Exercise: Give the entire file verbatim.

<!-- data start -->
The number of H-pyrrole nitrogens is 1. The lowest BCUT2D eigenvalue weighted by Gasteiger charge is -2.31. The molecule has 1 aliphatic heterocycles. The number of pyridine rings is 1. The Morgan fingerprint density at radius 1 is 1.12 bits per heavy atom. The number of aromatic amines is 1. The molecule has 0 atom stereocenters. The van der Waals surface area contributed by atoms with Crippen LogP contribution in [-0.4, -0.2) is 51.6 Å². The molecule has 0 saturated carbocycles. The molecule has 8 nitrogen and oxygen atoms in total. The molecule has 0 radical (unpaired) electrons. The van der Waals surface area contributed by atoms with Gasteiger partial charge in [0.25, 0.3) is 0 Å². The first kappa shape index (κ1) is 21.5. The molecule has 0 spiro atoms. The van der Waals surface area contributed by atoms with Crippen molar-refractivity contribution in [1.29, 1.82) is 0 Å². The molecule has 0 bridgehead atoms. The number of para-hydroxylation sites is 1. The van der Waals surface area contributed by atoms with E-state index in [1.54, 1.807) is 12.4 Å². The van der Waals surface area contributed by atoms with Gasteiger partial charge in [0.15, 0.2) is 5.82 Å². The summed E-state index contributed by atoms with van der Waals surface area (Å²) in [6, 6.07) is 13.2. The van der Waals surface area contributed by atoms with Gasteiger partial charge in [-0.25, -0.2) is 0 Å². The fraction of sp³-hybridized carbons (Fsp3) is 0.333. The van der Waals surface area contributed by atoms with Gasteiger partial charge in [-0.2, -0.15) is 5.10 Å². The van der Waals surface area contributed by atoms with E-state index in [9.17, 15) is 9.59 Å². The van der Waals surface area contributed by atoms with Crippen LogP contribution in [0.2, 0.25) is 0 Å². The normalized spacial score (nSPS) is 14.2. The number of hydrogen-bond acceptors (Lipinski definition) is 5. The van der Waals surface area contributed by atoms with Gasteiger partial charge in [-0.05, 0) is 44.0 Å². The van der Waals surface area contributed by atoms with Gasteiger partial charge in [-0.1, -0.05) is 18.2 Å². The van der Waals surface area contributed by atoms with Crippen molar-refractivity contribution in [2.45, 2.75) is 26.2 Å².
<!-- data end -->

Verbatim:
The number of H-pyrrole nitrogens is 1. The lowest BCUT2D eigenvalue weighted by Gasteiger charge is -2.31. The molecule has 1 aliphatic heterocycles. The number of pyridine rings is 1. The Morgan fingerprint density at radius 1 is 1.12 bits per heavy atom. The number of aromatic amines is 1. The molecule has 0 atom stereocenters. The van der Waals surface area contributed by atoms with Crippen LogP contribution in [-0.4, -0.2) is 51.6 Å². The molecule has 0 saturated carbocycles. The molecule has 8 nitrogen and oxygen atoms in total. The molecule has 0 radical (unpaired) electrons. The van der Waals surface area contributed by atoms with Gasteiger partial charge in [0.25, 0.3) is 0 Å². The first kappa shape index (κ1) is 21.5. The molecule has 0 spiro atoms. The van der Waals surface area contributed by atoms with Crippen molar-refractivity contribution in [1.29, 1.82) is 0 Å². The molecule has 0 bridgehead atoms. The number of para-hydroxylation sites is 1. The van der Waals surface area contributed by atoms with E-state index in [1.54, 1.807) is 12.4 Å². The van der Waals surface area contributed by atoms with Gasteiger partial charge in [0.15, 0.2) is 5.82 Å². The summed E-state index contributed by atoms with van der Waals surface area (Å²) in [6, 6.07) is 13.2. The van der Waals surface area contributed by atoms with Gasteiger partial charge in [-0.25, -0.2) is 0 Å². The fraction of sp³-hybridized carbons (Fsp3) is 0.333. The van der Waals surface area contributed by atoms with Gasteiger partial charge in [-0.2, -0.15) is 5.10 Å². The van der Waals surface area contributed by atoms with E-state index in [9.17, 15) is 9.59 Å². The van der Waals surface area contributed by atoms with Crippen LogP contribution in [0.2, 0.25) is 0 Å². The normalized spacial score (nSPS) is 14.2. The number of hydrogen-bond acceptors (Lipinski definition) is 5. The van der Waals surface area contributed by atoms with Gasteiger partial charge in [-0.05, 0) is 44.0 Å². The van der Waals surface area contributed by atoms with Gasteiger partial charge in [-0.1, -0.05) is 18.2 Å². The van der Waals surface area contributed by atoms with Crippen molar-refractivity contribution in [2.45, 2.75) is 26.2 Å².